A square in Gijon, Spain – dense, with a terrific mixture of uses, and even, yes, bike rentals. (Carbon footprint in Spain: 7.72 tons per capita, 2004)
I just cannot resist picking at some low-hanging fruit. In yesterday’s New York Times, staff writer Paul Krugman wrote an op-ed piece he filed in Berlin, while traveling in Germany. (Carbon footprint in Germany: 9.79 tons per capita, 2004). The piece is entitled “Stranded in Suburbia” – you can look it up.
In this piece, Prof. Dr. Krugman (Princeton, Economics) writes that he believes we are in trouble with the way we live, in a time of rising fuel costs, and as we face issues of sustainability and rising food prices. (Carbon footprint in U.S.: 20.4 tons per capita, 2004). He compares our way of living with what he is experiencing in German cities and towns. So far so good. He notes that we use too much oil, have too many cars, and he tells us that our patterns of habitation are wrong in these challenging times. He suggests that we should drive less, in smaller cars, use transit more often, stay away from suburbs, and live instead in mixed use settings with more density and more services. Okay then.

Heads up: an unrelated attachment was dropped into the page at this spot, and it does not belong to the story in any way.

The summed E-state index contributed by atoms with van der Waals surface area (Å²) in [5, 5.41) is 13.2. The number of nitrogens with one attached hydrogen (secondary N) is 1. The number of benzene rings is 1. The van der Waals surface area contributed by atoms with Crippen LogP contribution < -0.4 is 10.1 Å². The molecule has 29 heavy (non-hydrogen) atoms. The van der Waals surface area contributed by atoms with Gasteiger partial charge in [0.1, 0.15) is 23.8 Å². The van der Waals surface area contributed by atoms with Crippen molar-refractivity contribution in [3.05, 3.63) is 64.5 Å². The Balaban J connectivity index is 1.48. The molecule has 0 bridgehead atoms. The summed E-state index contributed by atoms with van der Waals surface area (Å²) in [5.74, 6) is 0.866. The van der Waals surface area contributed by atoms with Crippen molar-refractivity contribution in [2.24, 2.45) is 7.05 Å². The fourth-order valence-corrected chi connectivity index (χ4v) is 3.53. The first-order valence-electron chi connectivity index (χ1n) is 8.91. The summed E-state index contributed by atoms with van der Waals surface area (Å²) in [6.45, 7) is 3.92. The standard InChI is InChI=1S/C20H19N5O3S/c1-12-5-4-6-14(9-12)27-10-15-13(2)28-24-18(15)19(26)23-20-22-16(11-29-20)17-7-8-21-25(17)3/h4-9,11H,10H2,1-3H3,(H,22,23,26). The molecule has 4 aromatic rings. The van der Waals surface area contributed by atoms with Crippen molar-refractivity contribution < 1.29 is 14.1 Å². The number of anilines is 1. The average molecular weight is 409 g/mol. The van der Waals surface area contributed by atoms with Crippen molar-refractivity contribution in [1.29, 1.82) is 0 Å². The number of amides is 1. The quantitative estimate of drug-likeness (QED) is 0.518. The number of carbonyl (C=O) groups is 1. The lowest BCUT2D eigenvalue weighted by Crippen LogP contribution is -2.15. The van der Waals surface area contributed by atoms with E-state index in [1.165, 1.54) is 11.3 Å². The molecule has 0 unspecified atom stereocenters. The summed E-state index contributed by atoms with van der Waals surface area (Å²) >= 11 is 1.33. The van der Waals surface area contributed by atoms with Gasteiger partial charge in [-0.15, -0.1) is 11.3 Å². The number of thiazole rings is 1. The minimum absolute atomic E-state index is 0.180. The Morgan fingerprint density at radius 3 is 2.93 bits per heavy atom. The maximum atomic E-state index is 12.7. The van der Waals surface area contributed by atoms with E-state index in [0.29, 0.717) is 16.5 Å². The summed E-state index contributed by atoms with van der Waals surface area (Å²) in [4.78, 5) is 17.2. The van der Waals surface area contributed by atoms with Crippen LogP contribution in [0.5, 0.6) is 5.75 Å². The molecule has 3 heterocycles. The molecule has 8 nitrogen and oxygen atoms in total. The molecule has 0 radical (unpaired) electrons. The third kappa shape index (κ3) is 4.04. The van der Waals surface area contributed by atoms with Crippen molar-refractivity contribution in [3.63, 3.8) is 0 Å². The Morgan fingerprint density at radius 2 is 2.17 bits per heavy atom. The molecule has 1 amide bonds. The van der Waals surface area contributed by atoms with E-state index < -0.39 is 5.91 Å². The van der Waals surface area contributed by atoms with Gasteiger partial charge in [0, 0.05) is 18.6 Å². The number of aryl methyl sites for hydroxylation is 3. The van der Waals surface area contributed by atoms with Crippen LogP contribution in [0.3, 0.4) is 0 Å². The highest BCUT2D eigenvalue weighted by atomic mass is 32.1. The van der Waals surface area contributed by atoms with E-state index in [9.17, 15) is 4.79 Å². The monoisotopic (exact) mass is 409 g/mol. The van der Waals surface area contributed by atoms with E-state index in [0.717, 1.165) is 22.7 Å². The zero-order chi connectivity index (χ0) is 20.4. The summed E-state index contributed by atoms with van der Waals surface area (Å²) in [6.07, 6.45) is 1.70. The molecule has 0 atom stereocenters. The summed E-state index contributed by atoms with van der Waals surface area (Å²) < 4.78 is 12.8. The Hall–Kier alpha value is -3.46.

What planet is this guy on? Hey, New York Times, Rome is burning – cut the fiddling! Seldom do we have a chance to see the profoundly obvious so underwhelmingly stated, and by the world’s greatest newspaper no less. I guess it may be too late, after all.
In Lisbon. (Carbon footprint in Portugal: 5.63 tons per capita, 2004).